EPs Not To Blame for the Opiate Crisis


Until the government stops treating emergency physicians as the scapegoat for opiate addiction, we won’t be able to address the real issues facing this challenging patient population.

The comments section of Yahoo News is a great resource to gauge the pulse of the common man. Now that Ms. Clinton has taken up the battle cry against Heroin abuse and deaths in our nation, Americans are speaking out. Physicians are being blamed for introducing pain patients to Hydrocodone and Oxycodone, after which they become addicted. When their supply is cut off by their provider, they turn to the streets. Soon they find the only drug that satisfies, and often that is heroin.

The common man has blamed physicians for the making of this crisis. The FSMB, the Medical Boards, and DEA have reacted by hog tying prescription writing of opiates. This particularly impacts the practice of emergency medicine. The Virginia Supreme Court has allowed patients to sue their physicians for malpractice for addicting them to opiates. I submit that those patients were addicts before they discovered opiates. Opiates are just a medication of convenience, and when their source dries up heroin becomes an alternative.


Our Governing bodies have made us the cause rather than the cure. This should be very alarming. We cannot screen for the propensity for addiction, and even addicts need to have acute and chronic pain managed. I would argue that a loosening of narcotic regulations rather than a tightening of them is required to reduce heroin-related injuries. The Government also needs to look at its own organizations and contractors. Why did the heroin in the US before the invasion of Afghanistan represent only five percent of the total from that country, and after it jumped to eighty percent?

We also need to be concerned about the cost of Naloxone. When pre-prepared autoinjectors of Naloxone are $360 for two, we need to question whether it is priced meaningfully for use by addicts and their kin. We cannot provide a safety net when the net is priced beyond the reach of the target consumer.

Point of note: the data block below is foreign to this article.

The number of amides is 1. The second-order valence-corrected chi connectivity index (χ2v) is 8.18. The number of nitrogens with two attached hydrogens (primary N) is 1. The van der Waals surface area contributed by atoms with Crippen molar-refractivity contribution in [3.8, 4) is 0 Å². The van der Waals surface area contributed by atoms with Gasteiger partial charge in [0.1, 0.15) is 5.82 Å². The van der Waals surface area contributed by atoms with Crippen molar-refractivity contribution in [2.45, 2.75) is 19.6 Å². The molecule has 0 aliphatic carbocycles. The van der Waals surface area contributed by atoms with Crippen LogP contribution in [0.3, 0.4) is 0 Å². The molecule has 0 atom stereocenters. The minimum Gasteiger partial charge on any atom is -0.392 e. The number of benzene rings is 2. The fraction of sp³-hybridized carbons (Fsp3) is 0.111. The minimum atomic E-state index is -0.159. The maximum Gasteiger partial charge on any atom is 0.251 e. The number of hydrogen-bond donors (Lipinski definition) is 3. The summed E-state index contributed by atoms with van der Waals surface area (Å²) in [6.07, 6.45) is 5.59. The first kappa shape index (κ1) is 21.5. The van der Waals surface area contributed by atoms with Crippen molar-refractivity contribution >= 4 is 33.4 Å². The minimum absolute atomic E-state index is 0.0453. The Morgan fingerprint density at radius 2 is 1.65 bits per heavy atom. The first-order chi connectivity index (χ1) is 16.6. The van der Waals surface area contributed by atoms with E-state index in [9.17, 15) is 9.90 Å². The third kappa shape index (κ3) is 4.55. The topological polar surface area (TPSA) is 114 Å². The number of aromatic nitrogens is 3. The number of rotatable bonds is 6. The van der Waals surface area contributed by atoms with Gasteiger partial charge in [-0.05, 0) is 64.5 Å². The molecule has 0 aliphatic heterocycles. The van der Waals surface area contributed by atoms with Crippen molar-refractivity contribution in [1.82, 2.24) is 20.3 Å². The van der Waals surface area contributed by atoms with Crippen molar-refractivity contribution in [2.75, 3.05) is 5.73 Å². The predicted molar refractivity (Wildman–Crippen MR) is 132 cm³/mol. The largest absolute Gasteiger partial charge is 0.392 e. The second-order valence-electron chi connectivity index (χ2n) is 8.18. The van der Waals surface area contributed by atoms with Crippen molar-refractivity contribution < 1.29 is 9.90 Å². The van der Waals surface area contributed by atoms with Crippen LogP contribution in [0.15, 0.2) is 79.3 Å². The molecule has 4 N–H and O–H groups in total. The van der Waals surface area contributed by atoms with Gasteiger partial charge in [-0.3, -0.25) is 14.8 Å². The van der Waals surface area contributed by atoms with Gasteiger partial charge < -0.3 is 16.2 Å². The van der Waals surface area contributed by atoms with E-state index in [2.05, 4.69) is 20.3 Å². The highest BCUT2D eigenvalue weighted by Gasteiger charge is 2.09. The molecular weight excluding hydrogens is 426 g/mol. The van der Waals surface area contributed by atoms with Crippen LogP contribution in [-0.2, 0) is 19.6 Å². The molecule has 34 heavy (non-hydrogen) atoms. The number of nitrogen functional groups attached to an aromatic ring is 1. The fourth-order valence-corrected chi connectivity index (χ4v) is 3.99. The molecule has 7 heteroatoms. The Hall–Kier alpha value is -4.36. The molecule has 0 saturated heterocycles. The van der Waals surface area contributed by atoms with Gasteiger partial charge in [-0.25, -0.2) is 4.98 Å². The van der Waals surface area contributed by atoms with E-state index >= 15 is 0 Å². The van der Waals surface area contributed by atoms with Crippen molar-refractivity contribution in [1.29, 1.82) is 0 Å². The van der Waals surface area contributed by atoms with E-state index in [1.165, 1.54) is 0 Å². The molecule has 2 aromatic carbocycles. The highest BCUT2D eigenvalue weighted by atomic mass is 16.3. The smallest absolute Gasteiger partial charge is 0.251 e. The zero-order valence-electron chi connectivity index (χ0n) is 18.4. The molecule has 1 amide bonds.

As emergency physicians we are the experts in acute pain management. It is time we address the issue to our respective governing bodies, and help them to understand that we did not create the heroin crisis. Neither did we cause the pain that led to opiate abuse. We are here to treat it, to help, and in the end to cure not only the injury and ills of our patients, but the society as a whole.



Keith A. Raymond, MD has practiced medicine in 8 countries in 4 languages. He currently lives in Austria assisting Asylum seekers with the Red Cross. He has multiple journal publications and is writing his first two novels.


  1. William J. McIntyre, M.D. on

    One large issue not mentioned in this article is that of Press Gainey patient satisfaction scores and hospital administrators pressuring ED physicians to increase their scores by any means necessary, in order to keep their jobs. I live in Kentucky 2 miles from the Virginia state line and 60 miles from the West Virginia line. I am licensed in all three states. In 2012 Kentucky passed a law requiring all providers to query the state database before prescribing controlled substances, and otherwise severely limiting the prescribing of controlled substances, particularly in emergency departments. The result in Kentucky has been the ending of pressures on us to prescribe inappropriately in order to keep our jobs. The result for me personally is that since 2012 I have limited my practice to Kentucky.

    Imagine if Wal Mart or Target included those arrested for shoplifting and other known criminals in their customer satisfaction surveys, and paid great attention to such responses. Only our profession is subject to such nonsense.

  2. William Hardman, M.D. on

    There are emergency physicians practicing which are very generous with narcotics, for example treating tooth pain with dilaudid injections, and narcotic prescriptions to go in an attempt to avoid complaints which would get them terminated. Until we disconnect satisfaction scores from narcotic prescriptions, this abuse will continue, and EP’s seem to be in the firing line. Or, EP’s will have to get more conservative with their prescribing practices and deal with the consequences.

  3. I certainly agree with Drs. Hardman and McIntyre regarding the pressure applied by hospital administrators. It is a lose-lose situation because they are pressuring the emergency physicians to do “whatever necessary” to make sure those Press-Ganey scores are high (i.e., prescribe whatever you need to to keep the “customer” happy) but at the same time expressing “dismay” at the amount of narcotics being dispensed from the EDs. Another thing that is rarely mentioned is that there is virtually no support from many heads of large emergency groups because they don’t want to jeopardize their hospital contracts.

    As a practicing emergency physician (recently retired), I never prescribed more than 8 – 10 Tylenol #3’s or hydrocodone 5 mg’s for a patient – and that was almost always based on physical evidence of disease or injury. However, I occasionally saw patients that had been seen by some of my colleagues who had recently prescribed 30 or more tablets for someone that should have followed up within a day or two with another physician. I guess we all have different ideas about what constitutes a “few” pills.

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